What IS the Reason for the Season?

nativityI keep hearing folks admonish the world to stop focusing on presents and holiday trappings. Rather, focus on the reason for the season. Which is Jesus, right?

Except I think we get mixed up about the reason for the season. I mean, what would Christmas look like if it really were just about Jesus? Sit with that a minute.

There’s a lot more than presents and fancy Christmas dinners that would go out the window if the season really were all about Christ and him crucified (because crucified is the whole point!). Maybe even some good things like time with family and church programs and nativity scenes.

I think our biggest Christian holidays boil down to two things:

  1. He is come!
  2. He is risen!

To take that a bit further. He came to die for YOU and for ME, but he’s not dead. And really, there’s only one way to celebrate that–tell someone.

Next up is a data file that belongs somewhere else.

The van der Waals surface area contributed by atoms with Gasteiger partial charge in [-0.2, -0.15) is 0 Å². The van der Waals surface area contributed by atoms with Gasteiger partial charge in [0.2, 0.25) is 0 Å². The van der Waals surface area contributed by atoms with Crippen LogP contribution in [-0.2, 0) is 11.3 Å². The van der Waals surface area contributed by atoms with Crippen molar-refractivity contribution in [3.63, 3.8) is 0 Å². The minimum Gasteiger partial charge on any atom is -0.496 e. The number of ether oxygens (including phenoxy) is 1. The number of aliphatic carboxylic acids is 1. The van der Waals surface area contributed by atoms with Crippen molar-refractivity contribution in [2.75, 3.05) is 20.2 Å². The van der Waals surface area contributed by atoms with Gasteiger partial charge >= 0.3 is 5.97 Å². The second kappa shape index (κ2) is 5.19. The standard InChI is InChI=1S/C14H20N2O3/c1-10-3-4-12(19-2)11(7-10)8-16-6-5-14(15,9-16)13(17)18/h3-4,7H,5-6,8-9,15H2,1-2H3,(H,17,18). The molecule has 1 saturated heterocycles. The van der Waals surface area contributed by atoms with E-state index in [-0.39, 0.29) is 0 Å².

So, today, I’m telling you. You who are having a remarkably perfect Christmas. And you who’s Christmas is just awful. You who don’t have enough fingers and toes to count your blessings and you sitting alone, steeped in sadness.

Christ came as a vulnerable baby, lived a perfect life without sin, and then sacrificed himself for YOU. And if you want, you can live forever with him. It really is the perfect gift and this Christmas my wish is that we’ll get to spend eternity together.

Jesus loves you. That, I think, is the reason for the season.


Just One Week Till Christmas!

church-doorsAre you ready?

Tree lights twinkle in the window, I’ve finished my shopping, made a pan of fudge, even sent out some actual Christmas cards . . . I guess I’m ready.

Do you remember Christmas Eve when you were a kid? Lying in bed, eyes wide open, listening for reindeer on the roof or the jingle of sleigh bells? Then, somehow, actually falling asleep and waking in the small hours of the morning to wonder if you could get up yet. And finally running to the tree to find all those wonderful gifts.

When’s the last time you were that excited about anything?

Of course, by the end of the day I also remember being tired from too little sleep, worn out with excitement and cousins, and somehow finding my gifts–as nice as they were–less exciting than they’d been that morning. The shine always wore off . . .